A feathery mix of purple, blue and green light glows from the newly opened ArtHouse: A Social Kitchen, a multipurpose space in downtown Gary, Ind. that’s becoming a destination for food, culture and art.
The once-underutilized building that’s now home to ArtHouse is wrapped in an installation titled Light-Lab. The steel and cables reflect the city’s proud manufacturing history, while colorful, handmade lanterns adorning the framework signal renewed energy. Inside is a culinary incubator, café, gallery, and community-gathering place.
“The installation is a kind of billboard and beacon and a visual catalyst that says something different is happening here,” said ArtHouse Artistic Director Theaster Gates, who leads Place Lab, a partnership between the University of Chicago’s Arts + Public Life initiative and the University of Chicago Harris School of Public Policy.
ArtHouse is a partnership project bringing together Mayor Karen Freeman-Wilson, Gary city departments and community organizations, Place Lab, and Harris Public Policy. In November, the public opening attracted more than 300 attendees who had the chance to sample confections from local bakers, enjoy entertainment from local performers, tour the 15,000-square-foot space and witness the unveiling of the installation.
Light-Lab creators Jeana Ripple of Ripple Architecture Studio and Barbara Wilson, assistant professor at the University of Virginia School of Architecture and co-founder of Design Futures, were selected through a juried process of applicants from around the world. Ripple + Wilson partnered with Gary-based Live Art Studio to host workshops that brought area youth to explore the conceptual and technical aspects of the installation. The students ultimately assisted in assembling the lanterns.
ArtHouse is one of four winning projects of the Bloomberg Philanthropies Public Art Challenge. Setting Gary apart was a dedicated team of civic and artistic leaders who showed they were willing to take risks, said Kate Levin, who oversees the Bloomberg Philanthropies Arts Program.
“What we were looking for were projects that had terrific art, that were taking real chances but had strong local support that we thought could really address an important civic issue,” Levin said. “This fulfilled all those criteria. It really is trying to accomplish something on behalf of Gary with Gary.”
Additional support for ArtHouse was provided through the John S. and James L. Knight Foundation’s first Knight Cities Challenge, which sought ideas to make communities where Knight invests more vibrant places to live and work. Combined, Bloomberg Philanthropies and the Knight Foundation awarded ArtHouse $1.65 million to bring the vision to life.
A project long in the making
The path to ArtHouse began in 2013 as part of a broader partnership between the city of Gary and Harris Public Policy—created by former Chicago Mayor Richard M. Daley, distinguished senior fellow at Harris. Through the partnership and its “Gary Practicum,” students assisted Freeman-Wilson and her staff with analysis and recommendations to help revitalize the city.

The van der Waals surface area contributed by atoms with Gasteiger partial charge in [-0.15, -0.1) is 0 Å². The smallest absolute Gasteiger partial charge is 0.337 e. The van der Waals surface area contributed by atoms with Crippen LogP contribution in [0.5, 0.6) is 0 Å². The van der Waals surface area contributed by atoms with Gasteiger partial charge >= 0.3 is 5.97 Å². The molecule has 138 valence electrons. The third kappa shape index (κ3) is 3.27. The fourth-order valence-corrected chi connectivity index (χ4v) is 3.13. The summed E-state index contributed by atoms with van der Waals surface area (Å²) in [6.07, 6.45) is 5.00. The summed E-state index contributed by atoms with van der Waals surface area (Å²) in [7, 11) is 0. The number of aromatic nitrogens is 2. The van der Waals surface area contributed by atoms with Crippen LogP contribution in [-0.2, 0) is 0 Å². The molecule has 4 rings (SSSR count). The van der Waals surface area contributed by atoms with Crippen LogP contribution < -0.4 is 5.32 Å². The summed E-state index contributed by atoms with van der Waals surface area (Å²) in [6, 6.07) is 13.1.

A 2013-14 team of Harris students produced recommendations for bringing more economic activity to downtown Gary, including the idea of transforming a vacant building into a business incubator. Freeman-Wilson embraced the idea and proposed a culinary focus. A second team of Harris students then provided analysis demonstrating need and recommendations for how a culinary business incubator could work.
At the same time, Gates and the then-newly formed Place Lab were in discussions with the city about transforming a vacant or underutilized building for an arts and culture project. The two ideas ultimately merged into a vision for economic development centered around food and culture. After site evaluation of many deteriorating structures in Gary, 411 E. 5th Ave was chosen.
Gates and the city of Gary are leading ArtHouse, while Harris students are working through the new Harris Policy Labs program with Bloomberg Philanthropies and Abt Associates to evaluate the impact and role of public art in urban economic development. To date, students have developed a preliminary evaluation framework as well as developed and conducted surveys of about 300 Gary residents.
In the building’s first year, the facility underwent modest interior and more significant exterior renovation. During this time, ArtHouse hosted a series of public events called Home Grown Meals, designed to bring together friends, neighbors and other members of the community to engage with ArtHouse, identify community interests and establish opportunities for broader participation. Following the opening, ArtHouse began offering weekly culinary arts and business development workshops.
“Every entrepreneur shares the same story of, ‘I know my product but I don’t know how to market it,’” says Michele Larimer, project manager of ArtHouse. “So we’re providing those resources. We’re creating relationships with reputable lenders and banks to get them through those stages of lending.”
That’s the goal for Allegra Parnell, an incubator participant. A self-taught baker, she currently works out of her Gary home, but wants to open a shop downtown. For Parnell, ArtHouse is a welcome addition to the city.
“This is something that the community does need,” Parnell said. “We don’t have to go to Chicago or Michigan City. We need something for us right here in the heart of Gary, and I am just ecstatic that ArtHouse is here.”
That enthusiasm was reflected at the opening in November, and Gates was encouraged by the crowd.
“The wonderful part is that so many people who live in Gary are just hanging out,” Gates said. “It’s really nice to see new friends from Gary and old friends from Chicago coming to both be curious but also to eat some good food and hear some music. Already the art is doing what it’s supposed to do, which is just bring people together.”